• Ramesses III (c. 1186–1155 BC): Gary A. Rendsburg, Baruch Halpern and Manfred Bietak make a case for Ramesses III as the pharaoh of the Exodus.[28][29][30]
  • Bakenranef (c. 725–720 BC): Tacitus writes in his Histories that Bakenranef (whom he refers to as "Bocchoris") had expelled the Jews from Egypt because they suffered from a horrible disease and because he was instructed to do so by an oracle of the god Amun.[31] Lysimachus of Alexandria, quoted by Josephus in Against Apion, also identifies the pharaoh of the Exodus with Bakenranef.[32]
  • Ramses (?–?). Manetho and Chaeremon of Alexandria, both quoted by Josephus in Against Apion, state that the Jews were expelled from Egypt by a pharaoh named "Ramses", son of another pharaoh named "Amenophis". It is unclear which pharaoh this could be, since no pharaoh named Ramses had a predecessor named Amenophis.[32]

In the Books of Kings[edit]

In 1 Kings 3:1, it is narrated that to seal an alliance, the pharaoh of Egypt gave a daughter in marriage to Solomon. The same ruler later captured the city of Gezer and gave it to Solomon as well (1 Kings 9:16). No name is given for the pharaoh, and some hypotheses have been proposed:

Conjectural pharaohs[edit]

Historical pharaohs[edit]

Taharqa offering to Falcon-god Hemen (close-up)

See also[edit]


  1. ^ "Egyptian Pharaohs / List of pharaohs". 2018-01-10. Retrieved 2024-03-21.
  2. ^ Rohl 1995, pp. 341–348
  3. ^ Bennett 1996
  4. ^ Osman, Ahmed (1987). Stranger in the Valley of the Kings. New York: Harper & Row. pp. 14–15. ISBN 9780062506740. Retrieved July 28, 2022.
  5. ^ Sweeney, Deborah (1992). "Review of The Stranger in the Valley of the Kings". The Jewish Quarterly Review. 82 (3/4): 575–579. doi:10.2307/1454900. JSTOR 1454900 – via JSTOR.
  6. ^ Rohl 1995, pp. 341–348
  7. ^ Bennett 1996
  8. ^ Grabbe, Lester (2014). "Exodus and History". In Dozeman, Thomas; Evans, Craig A.; Lohr, Joel N. (eds.). The Book of Exodus: Composition, Reception, and Interpretation. BRILL. pp. 61–87. ISBN 9789004282667.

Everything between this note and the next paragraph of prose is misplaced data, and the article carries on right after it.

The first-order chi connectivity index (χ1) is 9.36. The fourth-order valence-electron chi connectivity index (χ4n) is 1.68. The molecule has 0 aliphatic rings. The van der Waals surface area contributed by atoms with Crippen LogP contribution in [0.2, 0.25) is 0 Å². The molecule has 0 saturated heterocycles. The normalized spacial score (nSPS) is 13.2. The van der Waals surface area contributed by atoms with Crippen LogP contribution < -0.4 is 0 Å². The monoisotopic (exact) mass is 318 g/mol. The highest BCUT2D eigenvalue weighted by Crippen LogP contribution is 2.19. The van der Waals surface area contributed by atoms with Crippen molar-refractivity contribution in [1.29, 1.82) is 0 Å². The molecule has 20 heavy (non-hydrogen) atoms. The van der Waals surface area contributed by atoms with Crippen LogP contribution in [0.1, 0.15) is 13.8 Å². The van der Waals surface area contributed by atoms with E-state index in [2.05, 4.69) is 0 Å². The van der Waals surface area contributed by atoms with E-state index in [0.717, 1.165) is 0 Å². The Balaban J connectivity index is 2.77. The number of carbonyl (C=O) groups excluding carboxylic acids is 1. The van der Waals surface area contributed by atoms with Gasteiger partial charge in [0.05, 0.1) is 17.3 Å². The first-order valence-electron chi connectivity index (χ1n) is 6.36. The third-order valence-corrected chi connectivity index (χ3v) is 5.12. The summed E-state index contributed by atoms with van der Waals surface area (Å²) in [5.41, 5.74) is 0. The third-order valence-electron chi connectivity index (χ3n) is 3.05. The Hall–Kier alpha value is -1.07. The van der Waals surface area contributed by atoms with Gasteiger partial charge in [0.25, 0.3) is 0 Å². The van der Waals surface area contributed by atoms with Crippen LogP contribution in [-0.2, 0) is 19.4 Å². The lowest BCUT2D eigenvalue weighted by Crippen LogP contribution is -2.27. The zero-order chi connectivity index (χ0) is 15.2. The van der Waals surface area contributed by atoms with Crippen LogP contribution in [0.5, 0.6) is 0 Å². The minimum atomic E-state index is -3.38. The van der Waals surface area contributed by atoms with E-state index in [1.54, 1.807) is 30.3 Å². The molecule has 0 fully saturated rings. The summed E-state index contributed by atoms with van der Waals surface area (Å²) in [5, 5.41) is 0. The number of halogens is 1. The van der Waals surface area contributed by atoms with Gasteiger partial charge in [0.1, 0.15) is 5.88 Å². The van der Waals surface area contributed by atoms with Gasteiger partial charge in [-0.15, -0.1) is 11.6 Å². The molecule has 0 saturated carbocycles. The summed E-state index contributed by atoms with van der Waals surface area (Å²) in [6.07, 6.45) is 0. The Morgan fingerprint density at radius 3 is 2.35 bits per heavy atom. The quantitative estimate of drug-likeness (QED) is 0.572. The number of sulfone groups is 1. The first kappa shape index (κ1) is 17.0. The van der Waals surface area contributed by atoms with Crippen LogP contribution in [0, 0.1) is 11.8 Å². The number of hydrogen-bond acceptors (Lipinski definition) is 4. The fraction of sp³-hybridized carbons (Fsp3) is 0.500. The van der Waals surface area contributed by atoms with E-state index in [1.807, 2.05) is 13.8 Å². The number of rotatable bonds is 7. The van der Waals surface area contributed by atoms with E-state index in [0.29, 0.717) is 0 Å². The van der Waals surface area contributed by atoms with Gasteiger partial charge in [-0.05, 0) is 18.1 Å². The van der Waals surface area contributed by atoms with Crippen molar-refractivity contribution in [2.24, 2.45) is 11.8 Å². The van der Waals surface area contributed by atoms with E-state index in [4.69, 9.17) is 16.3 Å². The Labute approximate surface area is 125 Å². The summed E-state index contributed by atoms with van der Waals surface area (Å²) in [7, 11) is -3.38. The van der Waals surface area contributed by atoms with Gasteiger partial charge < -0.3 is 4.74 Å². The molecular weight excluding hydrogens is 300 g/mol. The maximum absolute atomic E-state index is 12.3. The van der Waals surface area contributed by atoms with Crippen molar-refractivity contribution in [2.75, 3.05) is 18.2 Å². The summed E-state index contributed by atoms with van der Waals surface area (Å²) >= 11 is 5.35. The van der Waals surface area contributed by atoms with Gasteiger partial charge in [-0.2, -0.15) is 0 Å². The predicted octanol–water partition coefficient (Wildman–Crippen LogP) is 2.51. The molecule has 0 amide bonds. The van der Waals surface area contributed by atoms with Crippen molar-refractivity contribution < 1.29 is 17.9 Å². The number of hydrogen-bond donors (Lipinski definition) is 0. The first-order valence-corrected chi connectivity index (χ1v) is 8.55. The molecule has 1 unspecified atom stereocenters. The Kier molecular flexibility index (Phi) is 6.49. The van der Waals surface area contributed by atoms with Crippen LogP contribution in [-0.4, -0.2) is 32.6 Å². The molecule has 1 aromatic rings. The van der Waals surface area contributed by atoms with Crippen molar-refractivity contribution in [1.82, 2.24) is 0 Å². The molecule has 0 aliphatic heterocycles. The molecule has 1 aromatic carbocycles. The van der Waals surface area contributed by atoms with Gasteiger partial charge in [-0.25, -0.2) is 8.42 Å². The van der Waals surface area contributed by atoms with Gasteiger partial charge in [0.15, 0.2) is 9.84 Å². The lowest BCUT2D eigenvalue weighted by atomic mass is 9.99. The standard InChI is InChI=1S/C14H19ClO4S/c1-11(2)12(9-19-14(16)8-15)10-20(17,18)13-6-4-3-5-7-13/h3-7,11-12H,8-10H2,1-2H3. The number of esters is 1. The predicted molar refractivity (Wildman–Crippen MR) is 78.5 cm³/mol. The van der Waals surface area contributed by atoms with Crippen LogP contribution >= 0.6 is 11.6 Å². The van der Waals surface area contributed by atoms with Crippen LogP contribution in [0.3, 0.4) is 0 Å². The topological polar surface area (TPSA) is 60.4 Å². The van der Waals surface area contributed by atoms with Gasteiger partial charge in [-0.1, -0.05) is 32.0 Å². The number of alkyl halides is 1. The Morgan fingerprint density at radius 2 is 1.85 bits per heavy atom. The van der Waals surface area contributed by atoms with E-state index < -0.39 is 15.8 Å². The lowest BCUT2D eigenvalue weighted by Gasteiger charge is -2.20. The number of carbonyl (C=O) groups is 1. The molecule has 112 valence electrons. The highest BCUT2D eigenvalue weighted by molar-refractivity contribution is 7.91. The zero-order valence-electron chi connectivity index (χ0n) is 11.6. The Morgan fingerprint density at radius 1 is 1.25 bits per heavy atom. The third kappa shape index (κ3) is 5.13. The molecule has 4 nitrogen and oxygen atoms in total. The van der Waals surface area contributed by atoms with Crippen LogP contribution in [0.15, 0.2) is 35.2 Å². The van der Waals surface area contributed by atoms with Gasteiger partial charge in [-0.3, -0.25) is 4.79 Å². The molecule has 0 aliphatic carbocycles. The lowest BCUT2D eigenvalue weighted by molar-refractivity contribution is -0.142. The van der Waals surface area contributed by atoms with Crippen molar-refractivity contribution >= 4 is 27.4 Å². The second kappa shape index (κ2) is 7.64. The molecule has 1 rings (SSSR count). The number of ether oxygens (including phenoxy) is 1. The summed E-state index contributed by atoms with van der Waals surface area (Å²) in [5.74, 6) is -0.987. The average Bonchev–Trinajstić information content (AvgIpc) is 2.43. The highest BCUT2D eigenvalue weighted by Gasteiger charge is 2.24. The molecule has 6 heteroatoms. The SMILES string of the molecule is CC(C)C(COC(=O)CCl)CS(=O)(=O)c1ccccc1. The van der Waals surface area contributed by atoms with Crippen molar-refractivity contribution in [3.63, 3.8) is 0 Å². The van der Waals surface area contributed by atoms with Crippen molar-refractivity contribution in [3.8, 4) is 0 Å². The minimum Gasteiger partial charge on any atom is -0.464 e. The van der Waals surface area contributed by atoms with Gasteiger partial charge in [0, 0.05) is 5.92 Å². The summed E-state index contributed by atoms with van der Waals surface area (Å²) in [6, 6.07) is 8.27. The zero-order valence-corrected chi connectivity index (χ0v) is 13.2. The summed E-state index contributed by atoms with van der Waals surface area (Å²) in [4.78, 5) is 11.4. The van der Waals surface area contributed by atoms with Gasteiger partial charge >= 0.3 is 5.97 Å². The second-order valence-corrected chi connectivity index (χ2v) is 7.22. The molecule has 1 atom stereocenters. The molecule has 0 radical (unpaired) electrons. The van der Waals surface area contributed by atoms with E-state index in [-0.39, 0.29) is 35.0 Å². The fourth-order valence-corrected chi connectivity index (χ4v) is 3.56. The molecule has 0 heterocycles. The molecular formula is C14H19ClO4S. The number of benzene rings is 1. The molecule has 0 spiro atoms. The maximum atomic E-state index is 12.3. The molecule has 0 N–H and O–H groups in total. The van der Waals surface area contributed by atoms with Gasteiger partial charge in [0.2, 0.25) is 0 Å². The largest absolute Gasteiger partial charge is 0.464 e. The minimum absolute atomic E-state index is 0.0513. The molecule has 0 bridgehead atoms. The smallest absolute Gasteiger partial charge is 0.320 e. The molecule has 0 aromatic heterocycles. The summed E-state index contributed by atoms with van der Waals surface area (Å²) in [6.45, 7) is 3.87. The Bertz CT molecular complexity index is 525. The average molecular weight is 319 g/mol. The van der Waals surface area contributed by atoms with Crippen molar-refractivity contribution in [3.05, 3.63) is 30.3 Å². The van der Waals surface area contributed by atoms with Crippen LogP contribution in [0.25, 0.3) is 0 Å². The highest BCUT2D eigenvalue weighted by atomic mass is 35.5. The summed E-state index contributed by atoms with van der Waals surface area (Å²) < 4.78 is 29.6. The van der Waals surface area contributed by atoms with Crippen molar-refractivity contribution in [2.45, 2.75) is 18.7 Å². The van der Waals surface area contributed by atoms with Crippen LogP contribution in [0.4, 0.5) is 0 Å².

9. ^ Faust 2015, p. 476.
  10. ^ Redmount 2001, p. 87.
  11. ^ Anati, Emmanuel (2016). Esodo. Tra mito e storia (in Italian). Atelier. ISBN 978-88-98284-24-5.
  12. ^ Finkelstein, Israel (14 July 1988). "Raider of the Lost Mountain—An Israeli Archaeologist Looks at the Most Recent Attempt to Locate Mt. Sinai". Biblical Archaeology Review.
  13. ^ Hoffmeier, James K. (1999). Israel in Egypt: The Evidence for the Authenticity of the Exodus Tradition. Oxford University Press, USA. p. 126. ISBN 978-0-19-513088-1.
  14. ^ Rohl 1995, pp. 341–348
  15. ^ Bennett 1996
  16. ^ Meyers, Stephen C. "IBSS – Biblical Archaeology – Date of the Exodus". Institute for Biblical & Scientific Studies. Retrieved 13 April 2017.
  17. ^ Diodorus Siculus, Bibliotheca historica, Book 1
  18. ^ Edersheim, A., Old Testament Bible History, originally published 1876–1887, ISBN 156563165X, p. 134
  19. ^ Douglas Petrovich. "Amenhotep II and the Historicity of the Exodus Pharaoh". Associates for Biblical Research.
  20. ^ "Who Was the Pharaoh of the Exodus?". Armstrong Institute of Biblical Archaeology.
  21. ^ Moses and Monotheism, ISBN 0-394-70014-7
  22. ^ Osman 1987, p. 119.
  23. ^ Geraty 2015, pp. 58–59.
  24. ^ Stephen L. Caiger, "Archaeological Fact and Fancy," Biblical Archaeologist, (9, 1946).
  25. ^ Isaac Asimov, Asimov's Guide to the Bible, Random House, 1981, p. 130–131, ISBN 0-517-34582-X